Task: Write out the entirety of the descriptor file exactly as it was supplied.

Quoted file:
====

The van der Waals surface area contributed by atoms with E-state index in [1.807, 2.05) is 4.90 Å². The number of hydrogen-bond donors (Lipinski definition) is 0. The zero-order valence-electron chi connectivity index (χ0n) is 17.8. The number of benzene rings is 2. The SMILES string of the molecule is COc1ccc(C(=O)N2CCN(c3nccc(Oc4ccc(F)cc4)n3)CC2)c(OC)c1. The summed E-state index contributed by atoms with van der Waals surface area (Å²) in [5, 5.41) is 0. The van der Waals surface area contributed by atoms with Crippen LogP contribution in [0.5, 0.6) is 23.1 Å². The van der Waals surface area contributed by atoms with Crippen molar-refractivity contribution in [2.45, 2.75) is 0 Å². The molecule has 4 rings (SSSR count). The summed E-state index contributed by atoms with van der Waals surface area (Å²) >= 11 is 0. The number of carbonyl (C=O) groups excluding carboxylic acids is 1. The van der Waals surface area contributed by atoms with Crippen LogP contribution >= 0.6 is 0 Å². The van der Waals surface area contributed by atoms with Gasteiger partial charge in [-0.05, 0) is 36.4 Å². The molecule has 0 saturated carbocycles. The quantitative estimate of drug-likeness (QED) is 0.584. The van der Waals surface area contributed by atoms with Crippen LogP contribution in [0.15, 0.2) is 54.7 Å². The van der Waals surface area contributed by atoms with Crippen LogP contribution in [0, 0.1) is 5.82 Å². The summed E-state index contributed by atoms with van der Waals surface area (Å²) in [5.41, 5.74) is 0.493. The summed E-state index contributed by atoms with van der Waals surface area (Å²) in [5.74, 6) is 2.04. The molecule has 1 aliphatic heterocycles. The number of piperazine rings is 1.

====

The van der Waals surface area contributed by atoms with E-state index in [1.807, 2.05) is 4.90 Å². The number of hydrogen-bond donors (Lipinski definition) is 0. The zero-order valence-electron chi connectivity index (χ0n) is 17.8. The number of benzene rings is 2. The SMILES string of the molecule is COc1ccc(C(=O)N2CCN(c3nccc(Oc4ccc(F)cc4)n3)CC2)c(OC)c1. The summed E-state index contributed by atoms with van der Waals surface area (Å²) in [5, 5.41) is 0. The van der Waals surface area contributed by atoms with Crippen LogP contribution in [0.5, 0.6) is 23.1 Å². The van der Waals surface area contributed by atoms with Crippen molar-refractivity contribution in [2.45, 2.75) is 0 Å². The molecule has 4 rings (SSSR count). The summed E-state index contributed by atoms with van der Waals surface area (Å²) >= 11 is 0. The number of carbonyl (C=O) groups excluding carboxylic acids is 1. The van der Waals surface area contributed by atoms with Crippen LogP contribution >= 0.6 is 0 Å². The van der Waals surface area contributed by atoms with Gasteiger partial charge in [-0.05, 0) is 36.4 Å². The molecule has 0 saturated carbocycles. The quantitative estimate of drug-likeness (QED) is 0.584. The van der Waals surface area contributed by atoms with Crippen LogP contribution in [0.15, 0.2) is 54.7 Å². The van der Waals surface area contributed by atoms with Crippen LogP contribution in [0, 0.1) is 5.82 Å². The summed E-state index contributed by atoms with van der Waals surface area (Å²) in [5.41, 5.74) is 0.493. The summed E-state index contributed by atoms with van der Waals surface area (Å²) in [5.74, 6) is 2.04. The molecule has 1 aliphatic heterocycles. The number of piperazine rings is 1.